The White House is facing growing pressure from both sides to find a solution to the plan cancellations being sent as a result of the Affordable Care Act.
President Obama’s claim that “if you like your health care plan, you can keep it” has come under a great deal of fire lately, as individuals receive cancellation letters from insurers that have changed their plans because they don’t meet the law’s standards. Officials are attempting to find a solution to uphold the president’s promise without undermining the law or adding unrealistic costs, The New York Times reports.
Yet this is easier said than done, and a number of lawmakers under political pressure are turning to legislation that would require canceled plans to continue. On Tuesday, Sen. Dianne Feinstein of California became the fifth Senate Democrat to formally support a change to the health care law so that those who like their plan can keep it, The Hill reports. The senator said she would support the Keeping the Affordable Care Act Promise Act, proposed by Sen. Mary Landrieu, D-La. A similar bill, sponsored by House Energy and Commerce Committee Chairman Fred Upton, R-Mich., would prevent the cancellation of policies that don’t meet the heath law’s standards. The House is set to vote on the bill Friday, and some Democrats are expected to support it. House Democratic leaders remain united in opposition.
The White House says that the Upton bill would undermine the health care law. The Center on Budget and Policy Priorities, a nonpartisan policy think tank, released a report Tuesday saying that the bill would have severe adverse effects on the ACA. According to CBPP, Upton’s bill would undermine insurance-market reforms under the law and encourage healthier individuals to remain outside the exchanges, thereby raising premium rates.
The issue isn’t that simple. There’s no easy fix to the cancellations, and these trade-offs are necessary to making health reform work, The New Republic explains. Yet the frustration will likely continue building until some kind of solution is found. The White House has not yet announced what an administrative fix might look like, and it remains unclear what one could be.
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Foreign Policy takes a look at the future of mining the estimated "100,000 near-Earth objects—including asteroids and comets—in the neighborhood of our planet. Some of these NEOs, as they’re called, are small. Others are substantial and potentially packed full of water and various important minerals, such as nickel, cobalt, and iron. One day, advocates believe, those objects will be tapped by variations on the equipment used in the coal mines of Kentucky or in the diamond mines of Africa. And for immense gain: According to industry experts, the contents of a single asteroid could be worth trillions of dollars." But the technology to get us there is only the first step. Experts say "a multinational body might emerge" to manage rights to NEOs, as well as a body of law, including an international court.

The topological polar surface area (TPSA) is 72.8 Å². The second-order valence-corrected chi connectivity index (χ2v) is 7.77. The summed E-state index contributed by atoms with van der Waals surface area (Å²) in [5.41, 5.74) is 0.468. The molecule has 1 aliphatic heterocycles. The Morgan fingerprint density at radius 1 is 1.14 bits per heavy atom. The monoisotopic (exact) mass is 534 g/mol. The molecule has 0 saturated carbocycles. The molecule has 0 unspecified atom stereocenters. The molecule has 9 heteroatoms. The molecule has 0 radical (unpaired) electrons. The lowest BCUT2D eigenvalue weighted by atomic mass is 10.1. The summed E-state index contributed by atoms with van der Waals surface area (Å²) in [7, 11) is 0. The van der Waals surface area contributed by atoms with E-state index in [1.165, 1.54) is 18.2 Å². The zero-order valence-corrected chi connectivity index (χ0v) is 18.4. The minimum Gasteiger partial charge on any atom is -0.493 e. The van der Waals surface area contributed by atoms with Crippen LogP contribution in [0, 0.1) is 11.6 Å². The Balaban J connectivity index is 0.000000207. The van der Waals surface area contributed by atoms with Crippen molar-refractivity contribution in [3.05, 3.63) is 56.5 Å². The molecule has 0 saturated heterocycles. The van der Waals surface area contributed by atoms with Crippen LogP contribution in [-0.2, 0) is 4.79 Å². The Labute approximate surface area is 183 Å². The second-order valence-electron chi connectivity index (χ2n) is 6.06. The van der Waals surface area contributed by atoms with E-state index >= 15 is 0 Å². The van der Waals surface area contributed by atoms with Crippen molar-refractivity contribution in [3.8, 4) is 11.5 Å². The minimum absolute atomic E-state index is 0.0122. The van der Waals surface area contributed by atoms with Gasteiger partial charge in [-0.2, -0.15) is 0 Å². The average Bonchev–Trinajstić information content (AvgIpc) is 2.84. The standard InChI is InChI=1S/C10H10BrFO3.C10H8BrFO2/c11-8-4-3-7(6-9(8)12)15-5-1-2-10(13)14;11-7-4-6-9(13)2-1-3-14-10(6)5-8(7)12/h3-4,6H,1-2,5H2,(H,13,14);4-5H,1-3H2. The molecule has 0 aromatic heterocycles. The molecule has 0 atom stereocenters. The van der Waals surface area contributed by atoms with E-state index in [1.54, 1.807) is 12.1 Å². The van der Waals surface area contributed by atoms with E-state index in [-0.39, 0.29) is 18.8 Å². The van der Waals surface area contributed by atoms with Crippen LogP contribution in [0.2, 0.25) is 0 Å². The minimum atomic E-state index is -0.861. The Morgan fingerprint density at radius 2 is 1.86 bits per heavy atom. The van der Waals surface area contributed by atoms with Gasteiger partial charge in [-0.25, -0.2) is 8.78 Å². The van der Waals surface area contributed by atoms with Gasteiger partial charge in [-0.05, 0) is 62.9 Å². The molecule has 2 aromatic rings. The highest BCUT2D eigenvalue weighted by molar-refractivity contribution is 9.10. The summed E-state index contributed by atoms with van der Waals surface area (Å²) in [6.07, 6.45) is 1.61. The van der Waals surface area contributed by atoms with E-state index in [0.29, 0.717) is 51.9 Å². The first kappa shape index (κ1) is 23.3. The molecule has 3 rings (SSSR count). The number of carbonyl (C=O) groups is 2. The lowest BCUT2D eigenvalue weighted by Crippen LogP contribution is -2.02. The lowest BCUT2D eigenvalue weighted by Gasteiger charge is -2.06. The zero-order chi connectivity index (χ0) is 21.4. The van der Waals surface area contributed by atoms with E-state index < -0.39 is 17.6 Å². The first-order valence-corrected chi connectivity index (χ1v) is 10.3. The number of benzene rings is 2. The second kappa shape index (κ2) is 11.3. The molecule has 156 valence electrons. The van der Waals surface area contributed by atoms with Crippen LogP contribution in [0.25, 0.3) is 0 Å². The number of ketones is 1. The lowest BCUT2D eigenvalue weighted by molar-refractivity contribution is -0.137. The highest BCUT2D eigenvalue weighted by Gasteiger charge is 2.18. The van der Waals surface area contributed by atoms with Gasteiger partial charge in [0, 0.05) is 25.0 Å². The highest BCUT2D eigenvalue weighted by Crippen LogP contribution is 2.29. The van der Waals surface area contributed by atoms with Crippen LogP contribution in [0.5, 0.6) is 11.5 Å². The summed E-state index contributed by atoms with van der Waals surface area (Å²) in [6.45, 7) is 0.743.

Not to be outdone by Jeffrey Goldberg's recent piece in The Atlantic about President Obama's foreign policy, the New York Times Magazine checks in with a longread on the president's economic legacy. In it, Obama is cognizant that the economic reality--73 straight months of growth--isn't matched by public perceptions. Some of that, he says, is due to a constant drumbeat from the right that "that denies any progress." But he also accepts some blame himself. “I mean, the truth of the matter is that if we had been able to more effectively communicate all the steps we had taken to the swing voter,” he said, “then we might have maintained a majority in the House or the Senate.”
Ronald Reagan's children and political allies took to the media and Twitter this week to chide funnyman Will Ferrell for his plans to play a dementia-addled Reagan in his second term in a new comedy entitled Reagan. In an open letter, Reagan's daughter Patti Davis tells Ferrell, who's also a producer on the movie, “Perhaps for your comedy you would like to visit some dementia facilities. I have—I didn’t find anything comedic there, and my hope would be that if you’re a decent human being, you wouldn’t either.” Michael Reagan, the president's son, tweeted, "What an Outrag....Alzheimers is not joke...It kills..You should be ashamed all of you." And former Rep. Joe Walsh called it an example of "Hollywood taking a shot at conservatives again."
In a sign that she’s ready to put a longer-than-expected primary battle behind her, former Secretary of State Hillary Clinton (D) is no longer going on the air in upcoming primary states. “Team Clinton hasn’t spent a single cent in … California, Indiana, Kentucky, Oregon and West Virginia, while” Sen. Bernie Sanders’ (I-VT) “campaign has spent a little more than $1 million in those same states.” Meanwhile, Sen. Jeff Merkley (D-OR), Sanders’ "lone backer in the Senate, said the candidate should end his presidential campaign if he’s losing to Hillary Clinton after the primary season concludes in June, breaking sharply with the candidate who is vowing to take his insurgent bid to the party convention in Philadelphia.”
The team behind the bestselling "Clinton Cash"—author Peter Schweizer and Breitbart's Stephen Bannon—is turning the book into a movie that will have its U.S. premiere just before the Democratic National Convention this summer. The film will get its global debut "next month in Cannes, France, during the Cannes Film Festival. (The movie is not a part of the festival, but will be shown at a screening arranged for distributors)." Bloomberg has a trailer up, pointing out that it's "less Ken Burns than Jerry Bruckheimer, featuring blood-drenched money, radical madrassas, and ominous footage of the Clintons."